Thomas Hardy as a Novelist – qualities, features and critical observations with examples

Thomas Hardy as a Novelist – qualities, features and critical observations with examples


Main articleThomas Hardy

As a novelist, Thomas Hardy had many contributions to the lists of bestselling, classics, and evergreen publications. He was known for his romantic descriptions, social representations, depictions of human helplessness and much more. He brought many changes in the writing style of the late Victorian Era and extended the impressions of his ink to early twentieth-century writing. Critics have highlighted Hardy’s qualities in different domains. A few believe that his style and content were way ahead of his time – Jude the Obscure. And many believe that his writings were in sync with the time when people were feeling confused and helpless with increasing machinery and industrialisation. Therefore, Hardy took his readers to the landscape of villages, rural sides, and simplicity by inventing Wessex, a popular place born out of imagination. There are many qualities in the writings of Thomas Hardy. We will discuss a few below.

Thomas Hardy as a Novelist


Thomas Hardy’s writing and the role of Fate – an analysis

As much as we praise the writing style of Hardy, we need to determine the roles of other agents in his works as well. Thomas Hardy is known for his novels that often explore themes of fate and determinism. In Hardy’s novels, characters often feel powerless to escape the forces that shape their lives and destinies. For example, in Tess of the d’Urbervilles, Tess is a victim of her circumstances and the actions of others, and she is unable to escape the tragic fate that ultimately befalls her. Often, in Hardy’s novels, characters are denied the prowess to take proceedings into their own hands. Reiterating, the characters are helpless, powerless, and made a captive of their fate. In another example, Similarly, in The Mayor of Casterbridge, the main character, Michael Henchard, is haunted by a series of misfortunes and mistakes that he is unable to overcome, leading to his downfall. These and other works by Hardy illustrate the idea that individuals are not always in control of their own lives and that their destinies are shaped by larger, external forces. Such exhibitions in the works of Hardy are more than often, usual and the casual course of life. However, there are other elements in the novels of Hardy as well. We will discuss them below.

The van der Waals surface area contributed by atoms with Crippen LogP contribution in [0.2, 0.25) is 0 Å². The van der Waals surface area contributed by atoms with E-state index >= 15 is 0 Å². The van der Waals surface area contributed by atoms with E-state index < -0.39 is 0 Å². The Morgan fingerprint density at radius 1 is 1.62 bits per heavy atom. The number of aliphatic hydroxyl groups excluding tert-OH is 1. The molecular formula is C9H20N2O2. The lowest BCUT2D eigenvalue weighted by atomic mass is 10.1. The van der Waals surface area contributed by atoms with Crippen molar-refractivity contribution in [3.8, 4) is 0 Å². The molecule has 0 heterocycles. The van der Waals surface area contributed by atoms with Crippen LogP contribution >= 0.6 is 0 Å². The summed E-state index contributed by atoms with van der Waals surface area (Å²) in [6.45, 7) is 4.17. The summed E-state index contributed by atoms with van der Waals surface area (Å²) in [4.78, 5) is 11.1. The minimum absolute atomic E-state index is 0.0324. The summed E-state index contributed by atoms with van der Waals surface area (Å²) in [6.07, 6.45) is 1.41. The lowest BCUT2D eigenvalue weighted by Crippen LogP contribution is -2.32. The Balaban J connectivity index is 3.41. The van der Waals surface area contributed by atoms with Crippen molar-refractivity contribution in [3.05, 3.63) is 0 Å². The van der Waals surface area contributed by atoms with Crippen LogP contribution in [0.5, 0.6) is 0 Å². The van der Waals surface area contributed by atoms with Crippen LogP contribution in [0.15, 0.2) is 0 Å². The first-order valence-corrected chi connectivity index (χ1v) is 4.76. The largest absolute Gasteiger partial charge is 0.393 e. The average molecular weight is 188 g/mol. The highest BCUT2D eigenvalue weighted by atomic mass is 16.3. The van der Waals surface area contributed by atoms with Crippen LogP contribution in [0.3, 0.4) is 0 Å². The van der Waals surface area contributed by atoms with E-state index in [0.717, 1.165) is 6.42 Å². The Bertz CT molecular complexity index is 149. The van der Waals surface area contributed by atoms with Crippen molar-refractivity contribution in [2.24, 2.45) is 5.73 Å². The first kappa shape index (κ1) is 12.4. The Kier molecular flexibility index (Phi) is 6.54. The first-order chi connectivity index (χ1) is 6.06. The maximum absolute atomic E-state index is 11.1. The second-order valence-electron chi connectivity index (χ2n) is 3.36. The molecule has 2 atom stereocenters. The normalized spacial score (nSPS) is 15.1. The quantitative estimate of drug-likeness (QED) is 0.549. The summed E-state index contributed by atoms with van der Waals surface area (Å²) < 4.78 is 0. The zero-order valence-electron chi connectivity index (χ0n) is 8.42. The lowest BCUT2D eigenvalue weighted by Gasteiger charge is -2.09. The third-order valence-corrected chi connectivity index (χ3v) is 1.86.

Pessimism and the Novels of Hardy – a critical observation

In the eyes of many critics and literary scholars, Thomas Hardy is often seen as a pessimistic novelist, as many of his works explore themes of tragedy, suffering, and loss. Though themes like these are accompanied by happy endings in the ultimate scenes, more often, still, the impression with which readers put the novels aside always lingers around loss and suffering. His characters often struggle against seemingly insurmountable obstacles and are unable to achieve their goals or find happiness. Negativity, downfall, loss, dramatic change for the wrong and much more are tantamount to a seemingly anti-protagonist atmosphere in the works of Hardy. Moreover, this sense of pessimism is particularly evident in Hardy’s later novels, such as Tess of the d’Urbervilles and The Mayor of Casterbridge, in which the main characters are plagued by misfortune and are ultimately unable to overcome the challenges they face.

Hardy’s pessimism is also reflected in his portrayal of society and human nature. We will find in his novels that he often presents a bleak view of human relationships, suggesting that people are selfish and uncaring and that they are unable to truly understand or empathize with one another. This bleak view of the world and human nature is a key element of Hardy’s literary style and contributes to the overall sense of pessimism that pervades his works. However, can we determine whether this pessimism is unfitting in the overall scheme of Hardy’s fiction? I guess not! Hardy’s plots develop with loss and suffering and often end with a positive note of hope, love and life.


Role of Love in the novels of Thomas Hardy: